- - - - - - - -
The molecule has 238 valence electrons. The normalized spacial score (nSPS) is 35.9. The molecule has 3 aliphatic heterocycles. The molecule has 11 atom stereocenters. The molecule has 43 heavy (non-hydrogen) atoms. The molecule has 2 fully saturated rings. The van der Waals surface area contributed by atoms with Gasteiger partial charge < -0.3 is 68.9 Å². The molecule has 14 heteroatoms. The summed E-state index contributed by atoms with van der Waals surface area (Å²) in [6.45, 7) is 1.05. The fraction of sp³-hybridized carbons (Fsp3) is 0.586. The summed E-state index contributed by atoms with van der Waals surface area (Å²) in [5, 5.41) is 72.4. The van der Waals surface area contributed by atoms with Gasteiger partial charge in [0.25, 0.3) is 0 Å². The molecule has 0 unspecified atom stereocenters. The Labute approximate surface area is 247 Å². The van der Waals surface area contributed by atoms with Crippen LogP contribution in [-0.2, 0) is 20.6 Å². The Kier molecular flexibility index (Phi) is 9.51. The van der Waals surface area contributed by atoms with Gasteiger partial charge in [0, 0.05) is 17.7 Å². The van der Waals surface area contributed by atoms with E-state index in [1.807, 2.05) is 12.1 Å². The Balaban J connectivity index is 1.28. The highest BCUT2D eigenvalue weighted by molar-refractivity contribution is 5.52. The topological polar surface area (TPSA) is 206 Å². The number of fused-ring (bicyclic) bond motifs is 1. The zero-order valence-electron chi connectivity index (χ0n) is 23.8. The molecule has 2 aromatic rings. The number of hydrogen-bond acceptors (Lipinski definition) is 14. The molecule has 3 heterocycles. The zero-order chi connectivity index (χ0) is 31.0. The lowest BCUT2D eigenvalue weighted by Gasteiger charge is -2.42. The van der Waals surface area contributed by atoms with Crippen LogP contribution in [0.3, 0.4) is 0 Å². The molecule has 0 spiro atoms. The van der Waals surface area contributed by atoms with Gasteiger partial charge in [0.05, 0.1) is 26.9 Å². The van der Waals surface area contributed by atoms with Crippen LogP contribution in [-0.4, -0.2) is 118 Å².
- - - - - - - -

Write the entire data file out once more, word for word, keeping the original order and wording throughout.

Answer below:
The molecule has 238 valence electrons. The normalized spacial score (nSPS) is 35.9. The molecule has 3 aliphatic heterocycles. The molecule has 11 atom stereocenters. The molecule has 43 heavy (non-hydrogen) atoms. The molecule has 2 fully saturated rings. The van der Waals surface area contributed by atoms with Gasteiger partial charge < -0.3 is 68.9 Å². The molecule has 14 heteroatoms. The summed E-state index contributed by atoms with van der Waals surface area (Å²) in [6.45, 7) is 1.05. The fraction of sp³-hybridized carbons (Fsp3) is 0.586. The summed E-state index contributed by atoms with van der Waals surface area (Å²) in [5, 5.41) is 72.4. The van der Waals surface area contributed by atoms with Gasteiger partial charge in [0.25, 0.3) is 0 Å². The molecule has 0 unspecified atom stereocenters. The Labute approximate surface area is 247 Å². The van der Waals surface area contributed by atoms with Crippen LogP contribution in [-0.2, 0) is 20.6 Å². The Kier molecular flexibility index (Phi) is 9.51. The van der Waals surface area contributed by atoms with Gasteiger partial charge in [0, 0.05) is 17.7 Å². The van der Waals surface area contributed by atoms with E-state index in [1.807, 2.05) is 12.1 Å². The Balaban J connectivity index is 1.28. The highest BCUT2D eigenvalue weighted by molar-refractivity contribution is 5.52. The topological polar surface area (TPSA) is 206 Å². The number of fused-ring (bicyclic) bond motifs is 1. The zero-order valence-electron chi connectivity index (χ0n) is 23.8. The molecule has 2 aromatic rings. The number of hydrogen-bond acceptors (Lipinski definition) is 14. The molecule has 3 heterocycles. The zero-order chi connectivity index (χ0) is 31.0. The lowest BCUT2D eigenvalue weighted by Gasteiger charge is -2.42. The van der Waals surface area contributed by atoms with Crippen LogP contribution in [0.3, 0.4) is 0 Å². The molecule has 0 spiro atoms. The van der Waals surface area contributed by atoms with Gasteiger partial charge in [0.05, 0.1) is 26.9 Å². The van der Waals surface area contributed by atoms with Crippen LogP contribution in [-0.4, -0.2) is 118 Å².